Ask Stacy: Who Should I Leave My Money To?

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What’s the one document all Americans should be dying to have, but many don’t?

A will.

Any financial adviser worth his salt will insist you have one. He’ll say things like, “It doesn’t cost much, takes only a few minutes to prepare, and will save both money and hassle for those you leave behind.”

All true. What’s also true, however, is sometimes planning for one’s demise can open a can of worms. Case in point: this week’s reader question:

Stacy, I have a good problem to have, but I need some advice.

I am a 50ish, single female with some health problems. My worth is slightly over $2 million and I’m still working. My problem is, I need to make a trust or something. I am good at saving money and working, but have very little financial expertise otherwise. A family member has been helping me.

Problem: I have two children, one in college and the other a high school grad this year. Neither would be able to manage their money if something happens to me. The college student’s boyfriend would spend hers and my son would just blow his. I would like to leave the money in a trust for them but I don’t know at what age I should allow them to have the money. Should it be in a lump sum at a later age, or should it be given in stages? Thanks. — Susie

This is a common problem, even among those not as well off as Susie. When you make a will, you’re deciding who’s going to get your money in the event of your death. But if you have irresponsible adult heirs, your demise could have an unintended consequence — the death of your life savings.

I’ve had personal experience with this problem. But before I tell my story and answer Susie’s question, let’s understand a few estate-planning basics.

A will vs. a trust

A will is a simple document describing, among other things, how you’d like your stuff distributed upon your death. If you don’t have one, a status known as dying intestate, your possessions generally pass to your spouse, then your nearest blood relatives. If you don’t have any, they’ll go to the state.

To make sure everything’s on the up-and-up, distributions by most wills are overseen by a court. This process is called probate.

A trust is different. It involves three roles:

  • The trustor — the owner of the property, who transfers it to …
  • The trustee – the person who takes care of the property for the benefit of …
  • The beneficiary – the person or people who will eventually receive the property. 

If Susie forms a trust, she’ll be the trustor. Whomever she names to take care of her money — maybe a family member — will be the trustee. Because her kids will ultimately get the money, they’re the beneficiaries.

There are two types of trusts. A living trust is created while the trustor is still alive. A testamentary trust is created through a will after death. Some trusts can be changed (revocable) and some can’t (irrevocable).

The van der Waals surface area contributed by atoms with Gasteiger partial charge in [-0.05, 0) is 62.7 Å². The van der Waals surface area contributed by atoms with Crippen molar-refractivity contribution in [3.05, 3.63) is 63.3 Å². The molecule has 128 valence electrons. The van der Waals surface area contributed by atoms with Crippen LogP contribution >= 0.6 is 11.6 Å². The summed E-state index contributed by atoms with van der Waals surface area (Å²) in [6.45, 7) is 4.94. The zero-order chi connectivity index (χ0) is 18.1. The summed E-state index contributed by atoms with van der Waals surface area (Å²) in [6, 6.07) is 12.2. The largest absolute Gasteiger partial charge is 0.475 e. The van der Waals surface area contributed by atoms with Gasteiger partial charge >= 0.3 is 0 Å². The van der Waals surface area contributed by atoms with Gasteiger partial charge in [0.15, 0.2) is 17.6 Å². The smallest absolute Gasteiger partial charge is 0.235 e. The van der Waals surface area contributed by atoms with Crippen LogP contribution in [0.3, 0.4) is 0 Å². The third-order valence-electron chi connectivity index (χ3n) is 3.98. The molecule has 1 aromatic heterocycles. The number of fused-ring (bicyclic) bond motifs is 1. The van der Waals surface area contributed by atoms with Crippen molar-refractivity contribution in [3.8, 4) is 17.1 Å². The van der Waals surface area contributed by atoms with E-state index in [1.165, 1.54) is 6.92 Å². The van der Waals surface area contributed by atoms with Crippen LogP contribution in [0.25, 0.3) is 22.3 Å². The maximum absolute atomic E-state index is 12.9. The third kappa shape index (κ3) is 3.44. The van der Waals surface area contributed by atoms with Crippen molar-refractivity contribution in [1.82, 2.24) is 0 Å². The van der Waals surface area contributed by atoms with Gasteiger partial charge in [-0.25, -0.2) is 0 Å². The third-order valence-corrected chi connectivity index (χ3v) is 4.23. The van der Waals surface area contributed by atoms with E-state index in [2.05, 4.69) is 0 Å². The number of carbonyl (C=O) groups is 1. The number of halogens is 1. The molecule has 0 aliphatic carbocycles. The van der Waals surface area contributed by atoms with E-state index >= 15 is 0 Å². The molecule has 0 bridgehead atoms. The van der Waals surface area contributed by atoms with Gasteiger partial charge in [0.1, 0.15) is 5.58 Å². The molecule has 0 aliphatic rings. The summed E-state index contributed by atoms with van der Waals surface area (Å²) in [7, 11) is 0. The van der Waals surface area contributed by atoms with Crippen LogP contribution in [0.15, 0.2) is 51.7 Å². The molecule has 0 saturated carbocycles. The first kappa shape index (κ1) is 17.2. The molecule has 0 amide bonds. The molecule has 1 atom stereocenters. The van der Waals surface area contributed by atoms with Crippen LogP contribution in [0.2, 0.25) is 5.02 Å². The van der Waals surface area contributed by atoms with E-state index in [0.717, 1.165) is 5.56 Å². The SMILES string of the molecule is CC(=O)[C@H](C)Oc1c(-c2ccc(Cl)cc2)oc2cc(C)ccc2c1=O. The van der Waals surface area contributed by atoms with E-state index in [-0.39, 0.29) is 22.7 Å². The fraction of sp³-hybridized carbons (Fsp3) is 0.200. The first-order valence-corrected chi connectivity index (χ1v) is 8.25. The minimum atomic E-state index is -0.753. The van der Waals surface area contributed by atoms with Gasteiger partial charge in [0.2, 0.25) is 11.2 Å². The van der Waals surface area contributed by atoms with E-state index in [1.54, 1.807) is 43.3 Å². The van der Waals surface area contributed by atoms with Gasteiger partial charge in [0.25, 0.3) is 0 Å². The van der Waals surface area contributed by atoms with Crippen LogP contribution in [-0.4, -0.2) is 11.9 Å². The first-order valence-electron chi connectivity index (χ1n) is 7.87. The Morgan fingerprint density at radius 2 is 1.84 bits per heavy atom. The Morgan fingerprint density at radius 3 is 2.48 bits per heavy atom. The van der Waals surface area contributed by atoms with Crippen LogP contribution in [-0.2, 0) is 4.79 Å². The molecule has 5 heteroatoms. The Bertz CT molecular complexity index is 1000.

Why use a trust?

We’ve already explored one reason to use a trust — to name a trustee who will take care of the money until the beneficiaries are responsible enough to manage it. A second common use of a trust is to bypass probate, the sometimes expensive and time-consuming process of court supervision. Finally, trusts are often used to bypass estate taxes.

Until Susie’s estate reaches a certain level, currently $5.25 million, she doesn’t have to worry about federal estate taxes. Whether it’s worth the cost to establish a trust to bypass probate depends on the laws where she lives, as well as other factors. She should consult an estate-planning lawyer for more advice about that. But she obviously has a desire to take care of her kids.

The problem with the trust solution

My mother died in 2004 and left her estate to my father. Before he passed away in 2009, he was facing the same problem as Susie. He wanted to leave his assets to me, my older sister and my niece. While he didn’t worry about leaving a lump sum to my sister and me, he was more hesitant when it came to my niece. She was an adult but, in his opinion, not yet responsible. 

So what he did was use a will that included a testamentary trust. Upon his death, part of his estate went to me, part to my sister and part went into a trust for my niece. My sister and I were named co-trustees, and we were given the authority to give the money to my niece whenever and however we deemed fit.

This was a good solution for my dad. For me, my sister and niece? Not so much.

When my father died, my sister and I stood between my niece and what she regarded as her rightful inheritance — not a pretty picture. I won’t go into detail, but you can probably imagine what it was like trying to juggle my father’s wishes and an impoverished niece who desperately wanted her inheritance.

I could see this problem coming, and begged my father not to leave my sister and me in this position. But his options were limited.

He could have named someone less personally involved to be the trustee — for example, a bank or other institution that provides trust services. But that introduced two new problems: First, the amount involved didn’t justify the expense of a corporate trustee. More importantly, my dad wanted trustees who knew my niece and could decide when she needed money, how much she needed and when it was appropriate to give it all to her.

He could also have simply stated in his testamentary trust the exact age at which my niece would get her inheritance. The problem with that, however, was that he couldn’t know what that age would be.

And that brings us back to Susie.

Susie asked for the answers to seemingly simple questions: “I don’t know at what age I should allow them to have the money. Should it be in a lump sum at a later age, or should it be given in stages?”

I don’t have the answer, Susie. If you lay out specific details, you could be making the wrong decision. If you do what my father did, you could be creating uncomfortable family gatherings.